Hayworth explains his ‘birther’ inclinations

HAYWORTH EXPLAINS HIS ‘BIRTHER’ INCLINATIONS…. State lawmakers in Arizona not only passed an odious new immigration law last week, they also moved forward on a “birther” bill that would require presidential candidates to produce a birth certificate before they can be on the ballot in the state.

It was a reminder that the strain of madness in contemporary Republican thought is still going strong, 14 months after President Obama took office.

Nevertheless, the nutty effort has its defenders. One of them wants to be a U.S. senator.

U.S. Senate candidate J.D. Hayworth is critical of the so-called “birther bill” that cleared the Arizona House of Representatives last week because it doesn’t go far enough.

Hayworth, who has cited the possibility of “identity theft” as a reason to want to see President Barack Obama’s birth certificate, said the Arizona measure is “too narrowly drawn” because it would force only presidential candidates to produce evidence of their citizenship and other qualifications. […]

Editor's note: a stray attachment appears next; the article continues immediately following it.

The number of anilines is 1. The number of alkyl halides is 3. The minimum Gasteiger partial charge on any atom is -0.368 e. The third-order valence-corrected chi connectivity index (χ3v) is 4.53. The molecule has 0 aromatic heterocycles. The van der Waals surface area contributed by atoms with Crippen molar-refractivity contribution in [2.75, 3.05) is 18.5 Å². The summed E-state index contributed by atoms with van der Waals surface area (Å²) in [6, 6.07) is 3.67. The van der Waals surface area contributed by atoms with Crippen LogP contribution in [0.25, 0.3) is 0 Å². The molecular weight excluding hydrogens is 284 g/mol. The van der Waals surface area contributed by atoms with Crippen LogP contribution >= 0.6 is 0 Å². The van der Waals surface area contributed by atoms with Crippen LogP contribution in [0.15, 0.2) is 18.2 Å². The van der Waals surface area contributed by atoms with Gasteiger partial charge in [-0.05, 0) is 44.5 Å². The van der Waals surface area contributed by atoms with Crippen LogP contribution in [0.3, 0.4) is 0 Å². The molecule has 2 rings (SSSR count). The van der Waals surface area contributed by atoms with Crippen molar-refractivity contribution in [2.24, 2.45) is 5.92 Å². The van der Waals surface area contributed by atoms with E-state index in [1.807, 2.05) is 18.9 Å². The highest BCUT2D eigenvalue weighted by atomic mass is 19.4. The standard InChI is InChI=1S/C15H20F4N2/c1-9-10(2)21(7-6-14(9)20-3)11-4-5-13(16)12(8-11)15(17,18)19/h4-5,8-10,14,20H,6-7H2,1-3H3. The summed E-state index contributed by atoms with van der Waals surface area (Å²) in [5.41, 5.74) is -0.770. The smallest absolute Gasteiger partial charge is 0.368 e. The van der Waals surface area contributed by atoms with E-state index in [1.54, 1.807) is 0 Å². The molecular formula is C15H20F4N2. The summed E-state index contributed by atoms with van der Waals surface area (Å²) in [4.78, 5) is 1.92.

“It’s real simple: We now require voters to offer proof that voters are who they say they are,” Hayworth said Friday at a news conference in Phoenix. “If we’re asking that of voters, shouldn’t we ask candidates for every office on the ballot to be able to offer proof that they are who they say they are?”

So, J.D. Hayworth thinks the guy who says he’s Barack Obama might not really be Barack Obama? Is this the point behind the “identity theft” concern?

As Marc Ambinder noted the other day, “I want to find Republicans to take seriously, but it is hard. Not because they don’t exist — serious Republicans — but because … they are marginalized, even self-marginalizing and the base itself seems to have developed a notion that bromides are equivalent to policy-thinking, and that therapy is a substitute for thinking.”

Hayworth will face Sen. John McCain in an Aug. 24 primary.

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Steve Benen

Steve Benen is a producer at MSNBC's The Rachel Maddow Show. He was the principal contributor to the Washington Monthly's Political Animal blog from August 2008 until January 2012.